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** Classical mechanics Newton’s law of motion **

In classical mechanics the particle obeys Newton s second law of motion [Pg.107]

In a molecular dynamics calculation, equations of motion are integrated to determine the trajectories of all atoms in the molecule. The equations of motion can. in principle, be either classical (Newton s laws of motion) or quantum mechanical. But, in practice, due to the very laige number of atoms in a macromolecule. Newton s equations of motion are used. Quantum mechanical methods are too time consuming, complicated, and at this stage too inaccurate to be popular in the field of polymer chemistry. [Pg.371]

The laws of classical mechanics (in particular the Newton s second law of motion) are applicable to the motion of gaseous molecules. [Pg.92]

In a molecular dynamics experiment the equation of motions for each particle follows the laws of the classical mechanics, and most notably the Newton s law for each atom / in a system constituted by N atoms [Pg.904]

It is possible to formulate the classical laws of motion in several ways. Newton s equations are taught in every basic course of classical mechanics. However, especially in the presence of constraint forces, the equations of motion can often be presented in a simpler form by using either Lagrangian or Hamiltonian formalism. In short, in the Newtonian approach, an /V-point particle system is described by specifying the position xa = xa(t) of each particle a as a function of time. The positions are found by solving the equations of motion, [Pg.272]

MD is a technique in which the time evolution of the molecular motions is simulated following the laws of classical mechanics. Therefore, the physical variable time must be considered explicitly. In this way, the dynamic evolution of coordinates and moments, i.e., the trajectory of the system, is calculated by numerically solving Newton s equations of motion. This trajectory, together with the associated energies and forces, leads to the static and dynamic thermodynamic properties of the studied system via statistical analysis methods. MD is also a powerful tool to understand dynamic processes at the atomistic level that involve fluids or materials [9]. [Pg.226]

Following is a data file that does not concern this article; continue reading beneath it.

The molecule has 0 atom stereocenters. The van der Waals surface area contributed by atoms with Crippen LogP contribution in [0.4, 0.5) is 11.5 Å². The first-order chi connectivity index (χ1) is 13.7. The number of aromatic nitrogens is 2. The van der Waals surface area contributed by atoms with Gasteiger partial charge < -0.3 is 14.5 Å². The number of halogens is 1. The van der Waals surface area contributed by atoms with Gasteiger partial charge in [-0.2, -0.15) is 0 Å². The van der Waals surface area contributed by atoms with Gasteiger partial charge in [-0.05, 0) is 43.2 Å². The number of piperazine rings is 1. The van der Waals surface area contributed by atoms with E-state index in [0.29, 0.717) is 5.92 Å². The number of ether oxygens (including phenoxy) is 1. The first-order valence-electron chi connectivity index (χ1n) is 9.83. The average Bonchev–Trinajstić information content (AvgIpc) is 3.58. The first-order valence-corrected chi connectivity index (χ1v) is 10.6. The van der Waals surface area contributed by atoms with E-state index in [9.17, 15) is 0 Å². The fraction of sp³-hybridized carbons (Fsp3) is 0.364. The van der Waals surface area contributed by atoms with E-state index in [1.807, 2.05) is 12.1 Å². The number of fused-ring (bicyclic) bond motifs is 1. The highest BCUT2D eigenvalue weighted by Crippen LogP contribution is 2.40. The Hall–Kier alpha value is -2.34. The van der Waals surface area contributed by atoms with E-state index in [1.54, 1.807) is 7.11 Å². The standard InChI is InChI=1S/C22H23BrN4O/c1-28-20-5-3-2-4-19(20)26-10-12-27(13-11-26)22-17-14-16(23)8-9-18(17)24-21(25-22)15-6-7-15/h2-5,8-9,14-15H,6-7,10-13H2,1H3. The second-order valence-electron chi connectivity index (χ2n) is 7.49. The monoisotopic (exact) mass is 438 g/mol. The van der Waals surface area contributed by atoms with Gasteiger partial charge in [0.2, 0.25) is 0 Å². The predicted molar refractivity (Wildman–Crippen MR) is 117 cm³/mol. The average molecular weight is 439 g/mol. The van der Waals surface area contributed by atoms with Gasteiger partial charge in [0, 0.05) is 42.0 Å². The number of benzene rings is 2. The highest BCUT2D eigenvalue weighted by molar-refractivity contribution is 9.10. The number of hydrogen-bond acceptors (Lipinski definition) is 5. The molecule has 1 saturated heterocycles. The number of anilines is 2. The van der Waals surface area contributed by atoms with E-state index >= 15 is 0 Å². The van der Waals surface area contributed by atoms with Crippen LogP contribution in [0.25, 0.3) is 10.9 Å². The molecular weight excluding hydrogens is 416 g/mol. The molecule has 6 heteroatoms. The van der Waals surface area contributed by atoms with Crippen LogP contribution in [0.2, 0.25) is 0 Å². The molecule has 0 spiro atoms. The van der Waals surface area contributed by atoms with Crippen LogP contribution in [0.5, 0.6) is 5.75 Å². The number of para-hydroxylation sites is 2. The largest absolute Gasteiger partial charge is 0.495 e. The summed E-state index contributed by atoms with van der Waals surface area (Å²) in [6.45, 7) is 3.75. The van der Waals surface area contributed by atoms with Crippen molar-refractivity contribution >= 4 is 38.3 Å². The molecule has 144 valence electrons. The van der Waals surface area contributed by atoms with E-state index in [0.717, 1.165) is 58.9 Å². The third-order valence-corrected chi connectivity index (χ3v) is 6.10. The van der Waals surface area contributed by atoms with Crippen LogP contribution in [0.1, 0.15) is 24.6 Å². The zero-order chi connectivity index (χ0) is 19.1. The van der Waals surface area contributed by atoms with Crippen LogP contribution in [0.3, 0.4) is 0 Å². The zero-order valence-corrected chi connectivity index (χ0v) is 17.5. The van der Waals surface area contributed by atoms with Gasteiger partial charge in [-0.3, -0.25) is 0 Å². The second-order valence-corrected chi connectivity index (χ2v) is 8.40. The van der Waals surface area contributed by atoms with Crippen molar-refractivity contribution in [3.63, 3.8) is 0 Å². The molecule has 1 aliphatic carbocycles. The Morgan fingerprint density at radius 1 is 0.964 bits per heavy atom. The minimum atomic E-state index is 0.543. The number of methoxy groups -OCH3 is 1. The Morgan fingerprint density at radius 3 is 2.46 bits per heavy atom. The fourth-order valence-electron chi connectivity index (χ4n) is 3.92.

Although some of the physical ideas of classical mechanics is older than written history, the basic mathematical concepts are based on Isaac Newton s axioms published in his book Philosophiae Naturalis Principia Mathematica or principia that appeared in 1687. Translating from the original Latin, the three axioms or the laws of motion can be approximately stated [7] (p. 13) [Pg.194]

Quantum mechanics provides the law of motion for microscopic particles. Experimentally, macroscopic objects obey classical mechanics. Hence for quantum mechanics to be a valid theory, it should reduce to classical mechanics as we make the transition from microscopic to macroscopic particles. Quantum effects are associated with the de Broglie wavelength A = h/mv. Since h is very small, the de Broglie wavelength of macroscopic objects is essentially zero. Thus, in the limit A —> 0, we expect the time-dependent Schrddinger equation to reduce to Newton s second law. We can prove this to be so (see Problem 7.56). [Pg.11]

Schrodinger s work in quantnm theory resulted in the creation of a new scientific discipline— wave mechanics, which has as its centerpiece the Schrodinger wave equation, explained in a series of four papers published in 1926. This equation and the later relativistic versions are considered by many scientists to have the same central importance to molecular quantum mechanics as Newton s laws of motion have to large-scale classical mechanics. [Pg.1134]

** Classical mechanics Newton’s law of motion **

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